The Proposal & The Bear

Reviewer's rating

The Proposal 

There’s something a little embarrassing about seeing the minor work (or in this case, the very minor work) of a great artist. The proposal is a bit of fluff, a comic romance about a marriage proposal that goes awry and which then needs to be fixed.

Playing in the lunch-hour slot,  at the St James Studio on a handkerchief stage, its audience sit, drinks in hand, around small tables. The atmosphere, despite the early hour, is very burlesque and the company, Russian dancing in, do not disappoint.

Stephan Stepanovitch Tchubukov and his daughter, Natalia Stepanovna are neighbours to Vassiliyitch Lomov. Lomov enters with a proposal for Natalia, which Tchubukov blesses, before leaving the two young people to talk. Before Lomov can make his declaration, however, he and Natalia begin to fight, both claiming that the Oxen meadows, hardly worth a trifle, is theirs alone. Lomov, a hypochondriac, goes through a series of spasms and then angrily leaves. When Tchubukov returns he tells his daughter that Lomov had come to propose. She is devastated and begs her father to call him back. Tchubukov does so and Lomov returns, only to begin arguing with Natalia again.

Matthew McPherson does a convincing turn as the truly love sick lover, each new ailment incapacitating him further from making a declaration. Jestyn Phillips, despite the brevity of his time on stage, is clearly a powerful actor who holds one’s attention. It is also quite a confident debut by newcomer Nadia Hynes as Stepanovna. The play, however, despite some funny moments, does not surprise.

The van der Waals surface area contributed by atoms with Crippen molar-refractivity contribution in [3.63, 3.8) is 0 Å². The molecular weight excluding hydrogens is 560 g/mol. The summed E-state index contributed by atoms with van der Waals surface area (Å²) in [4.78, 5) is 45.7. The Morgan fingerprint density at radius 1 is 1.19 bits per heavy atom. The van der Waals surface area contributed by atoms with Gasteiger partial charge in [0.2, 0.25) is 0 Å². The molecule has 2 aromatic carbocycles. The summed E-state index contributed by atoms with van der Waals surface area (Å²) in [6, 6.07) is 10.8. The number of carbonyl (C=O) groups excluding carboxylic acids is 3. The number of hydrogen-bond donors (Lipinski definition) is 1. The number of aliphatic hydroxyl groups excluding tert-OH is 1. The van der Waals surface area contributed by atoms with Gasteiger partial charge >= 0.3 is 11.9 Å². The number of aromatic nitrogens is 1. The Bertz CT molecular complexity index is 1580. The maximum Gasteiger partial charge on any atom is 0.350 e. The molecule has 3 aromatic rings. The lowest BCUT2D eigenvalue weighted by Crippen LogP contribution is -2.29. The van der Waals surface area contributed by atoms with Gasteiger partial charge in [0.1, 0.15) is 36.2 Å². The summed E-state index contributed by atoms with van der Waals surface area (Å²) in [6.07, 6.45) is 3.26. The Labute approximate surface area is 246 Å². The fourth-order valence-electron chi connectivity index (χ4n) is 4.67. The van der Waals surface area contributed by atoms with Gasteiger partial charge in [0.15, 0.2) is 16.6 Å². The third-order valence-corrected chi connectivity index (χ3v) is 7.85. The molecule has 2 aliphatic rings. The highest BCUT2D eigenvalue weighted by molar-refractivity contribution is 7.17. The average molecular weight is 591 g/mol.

The Bear 

The Bear is in the same vein as The Proposal but is redeemed by having a better story-line, better physical comedy, and of course, by having some sex.

Elena Ivanovna Popova has been in mourning for her husband these last seven months, not because she loved him (he betrayed her) but because, we suspect, she relishes the seeming holiness that attaches to her state. When she is alone with her husband’s portrait she berates him, fist clenched, and calls him ‘noodle’ and one wonders whether Dickens borrowed/stole this scene for his Mrs Sparsit in Hard Times.

Popova’s manservant Luka opens the door to Grigory Stepanovitch Smirnov who has come to collect a debt which must be paid immediately or else he will himself fail to make a payment he owes. Popova says she doesn’t have the money and that he should return another day. Smirnov decides to wait it out. As the two quarrel, he is taken in by her beauty and her gusto and his anger transforms into something warmer and then something warmer still.

Jestyn Phillips plays the cowed servant Luka, Caroline Colomei shifts easily from haughtiness to lust but it is Gary Sefton as Smirnov who carries this short one act play. His comic timing is good, and his portrayal of a middle-level man, neither servant nor landowner allows us to experience another, deeper emotion beside the humour of this farce.  I personally would have liked the love scene to be played out slower; otherwise, the directorial tempo works.

The actors in both Chekhov plays are, one senses, far better than the work in which they have been placed. And it is hoped that we will soon see them flexing their muscles in stronger work.